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Stellaris: Galaxy Command Debuts, Removed From Sale Within A Day

Gaming article by Robert N. Adams on Wednesday, October 16, 2019 - 07:05
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In-Game Artwork Was 'Taken From Another Source'

Stellaris: Galaxy Command has debuted as a brand new mobile game based on the Stellaris IP... and it's already been pulled from sale due to the use of someone else's artwork.

A press release has announced the launch of Stellaris: Galaxy Command, a sci-fi strategy mobile game created by Hong Kong-based developer Gamebear. Featuring a persistent, player-controlled universe, it seemed like it would have been an interesting new take on the complex gameplay of Stellaris. Unfortunately, several problems have cropped up since its launch.

 

The biggest and most notable of them all is the apparent misuse of someone else's art in the game. As Kotaku reports, one of the background screens was actually taken from the Artstation page of a Halo developer, altered, and used without credit. Consequently, the game was removed from sale.

Stellaris: Galaxy Command Kenny Magnusson's Art
This piece of artwork was altered and used within Stellaris: Galaxy Command, seemingly without the permission of the original artist Kenny Magnusson.

Stellaris: Galaxy Command Developers Apologize

A post on the game's official Facebook page contains an apology from the developers (which we've transcribed below):

 

From the Stellaris: Galaxy Command Team

We have learned that artwork inside Stellaris: Galaxy Command was taken from another source. We are immediately removing this content from the game and we are deeply sorry to our fans and to the affected creators.

To perform a full content sweep and ensure this issue is resolved, we have temporarily taken the game offline.

This was a clear mistake on our part, and we are working to fix it as quickly as we can. We trust Gamebear to make things right for Galaxy Command and we will work closely with them to ensure this game meets the high standards our players deserve.

We're sorry this happened, and we will do better.

Obviously, using someone else's art without securing the rights isn't a very nice thing to do, nevermind the fact that the artist hasn't been properly compensated. The use of someone else's art in the game is bad enough, but the complaints and problems about Stellaris: Galaxy Command don't end there.

Stellaris: Galaxy Command mobile permissions
Denying permissions to the game brings up an entirely different app name, fueling allegations that this is a reskin of an existing mobile title from Gamebear.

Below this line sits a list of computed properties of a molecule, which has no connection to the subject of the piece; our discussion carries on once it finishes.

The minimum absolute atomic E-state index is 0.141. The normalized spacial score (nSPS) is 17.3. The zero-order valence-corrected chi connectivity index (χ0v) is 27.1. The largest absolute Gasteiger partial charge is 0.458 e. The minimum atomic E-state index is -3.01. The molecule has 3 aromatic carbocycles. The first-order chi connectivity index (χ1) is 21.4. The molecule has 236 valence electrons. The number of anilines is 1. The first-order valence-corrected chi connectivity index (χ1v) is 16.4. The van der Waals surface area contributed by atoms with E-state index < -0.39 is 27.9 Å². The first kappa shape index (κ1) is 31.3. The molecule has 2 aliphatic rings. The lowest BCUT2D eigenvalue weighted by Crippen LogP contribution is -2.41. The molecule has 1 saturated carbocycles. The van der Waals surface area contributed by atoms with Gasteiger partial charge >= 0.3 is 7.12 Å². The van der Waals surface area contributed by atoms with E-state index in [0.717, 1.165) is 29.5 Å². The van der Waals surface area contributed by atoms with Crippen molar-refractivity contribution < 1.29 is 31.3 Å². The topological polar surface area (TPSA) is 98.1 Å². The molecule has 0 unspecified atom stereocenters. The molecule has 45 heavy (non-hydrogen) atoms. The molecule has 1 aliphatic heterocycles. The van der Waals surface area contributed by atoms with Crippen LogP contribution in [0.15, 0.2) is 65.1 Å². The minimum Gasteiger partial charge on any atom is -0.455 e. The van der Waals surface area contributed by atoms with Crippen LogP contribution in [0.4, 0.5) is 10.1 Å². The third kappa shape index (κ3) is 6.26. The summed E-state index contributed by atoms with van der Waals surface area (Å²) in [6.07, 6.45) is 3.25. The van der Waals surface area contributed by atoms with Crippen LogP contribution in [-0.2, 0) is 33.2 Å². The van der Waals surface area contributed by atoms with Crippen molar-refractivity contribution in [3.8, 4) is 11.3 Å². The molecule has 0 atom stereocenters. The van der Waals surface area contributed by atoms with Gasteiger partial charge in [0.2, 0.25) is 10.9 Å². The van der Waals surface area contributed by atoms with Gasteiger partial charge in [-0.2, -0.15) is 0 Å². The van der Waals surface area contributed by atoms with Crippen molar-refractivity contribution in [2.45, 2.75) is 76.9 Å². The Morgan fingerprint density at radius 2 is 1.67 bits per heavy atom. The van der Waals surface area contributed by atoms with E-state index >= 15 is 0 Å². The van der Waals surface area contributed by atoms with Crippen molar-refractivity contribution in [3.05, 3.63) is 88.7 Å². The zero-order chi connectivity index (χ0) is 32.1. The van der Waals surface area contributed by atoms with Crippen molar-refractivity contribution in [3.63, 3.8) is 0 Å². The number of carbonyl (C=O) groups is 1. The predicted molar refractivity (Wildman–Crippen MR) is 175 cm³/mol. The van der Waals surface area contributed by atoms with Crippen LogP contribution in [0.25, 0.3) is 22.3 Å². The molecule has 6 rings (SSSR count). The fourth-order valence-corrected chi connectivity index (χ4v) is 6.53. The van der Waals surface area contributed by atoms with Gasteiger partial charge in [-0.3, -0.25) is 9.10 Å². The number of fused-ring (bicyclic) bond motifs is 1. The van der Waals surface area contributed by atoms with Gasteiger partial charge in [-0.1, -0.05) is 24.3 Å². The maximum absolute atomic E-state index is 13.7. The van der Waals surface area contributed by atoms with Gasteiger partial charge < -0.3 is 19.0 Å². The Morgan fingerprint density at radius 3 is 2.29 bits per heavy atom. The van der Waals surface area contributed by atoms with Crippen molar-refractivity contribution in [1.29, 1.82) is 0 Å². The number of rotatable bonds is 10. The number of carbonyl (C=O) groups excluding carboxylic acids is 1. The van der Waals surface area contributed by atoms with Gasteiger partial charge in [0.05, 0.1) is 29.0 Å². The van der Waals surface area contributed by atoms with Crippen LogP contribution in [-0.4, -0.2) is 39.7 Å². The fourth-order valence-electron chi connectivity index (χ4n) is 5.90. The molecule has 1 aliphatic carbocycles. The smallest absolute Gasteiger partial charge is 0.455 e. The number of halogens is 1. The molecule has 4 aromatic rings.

Reskin Allegations and Microtransactions

A submission on the /r/Stellaris subreddit features a screenshot purported to be from the game with one interesting note: it appears that Galaxy Command may actually be a reskin of Nova Empire, a similar title that was previously developed by Gamebear.

 

Glancing at the website for Nova Empire, it seems like they look very similar at the minimum. One comment on Paradox's forums from someone who says they're a previous player reiterates this point. Delving into even stranger territory is yet another accusation that Nova Empire misappropriated assets from Stellaris in the first place.

There are also concerns about microtransactions. Nova Empire's Google Play page states that in-app purchases can range from the very reasonable $0.99 to the somewhat disconcerting $239.99. With that kind of money, you could buy Stellaris and all of its DLC and still have money left over.

The launch of Stellaris: Galaxy Command seems to have not gone so well, and Paradox is going to have a lot of work ahead of them to get this game back into shape. No timeframe has been given for when Galaxy Command will be made available for sale again, but I think it's safe to say that Paradox Interactive is going to be checking the entire game over very carefully.

What do you think of the launch of Stellaris: Galaxy Command? What do you think publishers could do to prevent this kind of thing from happening? Let us know in the comments below!

 

About the Author

A photograph of Robert N Adams

Robert N. Adams

Senior Writer

I've had a controller in my hand since I was 4 and I haven't stopped gaming since. CCGs, Tabletop Games, Pen & Paper RPGs - I've tried a whole bunch of stuff over the years and I'm always looking to try more!